HANCOCK COUNTY — Mt. Vernon schools were awarded $185,000 and Southern Hancock schools are getting $175,000 in grants that will be used toward improving technology for teachers and students.
The school corporations are receiving the money from the Governor’s Emergency Education Relief Fund. It was created by the Coronavirus Aid, Relief and Economic Security, or CARES, Act. Indiana received $61.6 million to award. The objective of the needs-based, competitive grant program is to help schools develop and improve the availability of distance-learning techniques and technologies.
Mt. Vernon and Southern Hancock applied for funding in partnership with the Center of Excellence in Leadership of Learning at the University of Indianapolis and the Central Indiana Educational Service Center.
The Center of Excellence in Leadership of Learning was awarded $4.8 million in two grants. One is for $3.3 million for devices and broadband in nine service centers and 23 school districts, including Mt. Vernon and Southern Hancock. The other grant amounts to $1.5 million for professional development to improve educators’ capacity to provide online instruction. Mt. Vernon qualified for funding under that award as well.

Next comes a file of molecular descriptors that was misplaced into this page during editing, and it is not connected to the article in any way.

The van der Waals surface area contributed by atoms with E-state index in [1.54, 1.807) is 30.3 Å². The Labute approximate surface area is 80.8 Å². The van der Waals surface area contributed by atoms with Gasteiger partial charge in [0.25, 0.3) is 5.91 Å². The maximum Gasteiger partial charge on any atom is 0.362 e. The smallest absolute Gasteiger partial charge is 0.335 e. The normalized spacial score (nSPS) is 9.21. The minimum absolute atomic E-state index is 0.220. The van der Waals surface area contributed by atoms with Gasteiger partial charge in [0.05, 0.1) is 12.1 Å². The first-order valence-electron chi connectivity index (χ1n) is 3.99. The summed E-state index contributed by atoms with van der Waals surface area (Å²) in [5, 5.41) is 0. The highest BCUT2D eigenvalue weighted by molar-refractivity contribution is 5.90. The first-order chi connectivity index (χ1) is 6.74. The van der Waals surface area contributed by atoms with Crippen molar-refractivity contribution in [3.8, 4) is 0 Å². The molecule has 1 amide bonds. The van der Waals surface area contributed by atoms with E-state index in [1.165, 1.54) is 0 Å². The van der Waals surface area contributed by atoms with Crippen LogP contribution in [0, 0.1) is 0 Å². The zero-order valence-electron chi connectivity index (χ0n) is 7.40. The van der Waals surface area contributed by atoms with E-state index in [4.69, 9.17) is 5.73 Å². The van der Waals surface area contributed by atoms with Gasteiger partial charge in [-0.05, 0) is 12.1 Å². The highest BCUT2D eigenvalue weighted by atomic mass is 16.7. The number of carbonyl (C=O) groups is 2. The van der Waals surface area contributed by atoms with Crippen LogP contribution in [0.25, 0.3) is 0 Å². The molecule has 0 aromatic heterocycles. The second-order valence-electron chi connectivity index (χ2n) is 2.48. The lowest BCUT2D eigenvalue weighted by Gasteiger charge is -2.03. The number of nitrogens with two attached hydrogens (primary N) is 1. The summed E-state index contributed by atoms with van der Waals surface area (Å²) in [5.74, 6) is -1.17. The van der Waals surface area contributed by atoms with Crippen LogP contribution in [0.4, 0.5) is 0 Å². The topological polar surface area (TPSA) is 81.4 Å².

Mt. Vernon will use its funds to update staff Chromebook laptop computers and expand wireless access in school buildings. The school corporation will also benefit from the grant by providing a learning opportunity for staff to advance methods of digital instruction.
Funds will be disbursed over the next two years.
Most Mt. Vernon students have reliable internet access at home, but 10% do not, according to a news release from the school corporation.
“Quality high-speed internet access is no longer a luxury in our society as many more elements required to manage life are accessed through the world wide web,” said Jack Parker, Mt. Vernon superintendent, in the release. “This is even more pronounced for the world of education.”
Wes Anderson, director of school and community relations for Southern Hancock, told the Daily Reporter that the corporation will put its grant funding toward the ongoing cycle of upgrading student devices. Southern Hancock students use Apple iPad tablet devices in kindergarten through sixth grade and Apple MacBook laptop computers in grades seven through 12.
“Technology is a big expense for us and a big priority for us as well, so this is a great opportunity for us to advance where we’re at and be able to stay on the cutting edge,” Anderson said.
Anderson also said the upgrades will come with new programs that the school corporation won’t have to include in its student instruction fees, leading to cost savings for parents.
Hundreds of families throughout the county opted into study-at-home arrangements at the outset of the school year amid the pandemic, making dependence on technology and connectivity critical. Schools also have adopted hybrid schedules, requiring intermittent at-home learning for large swaths of the student population.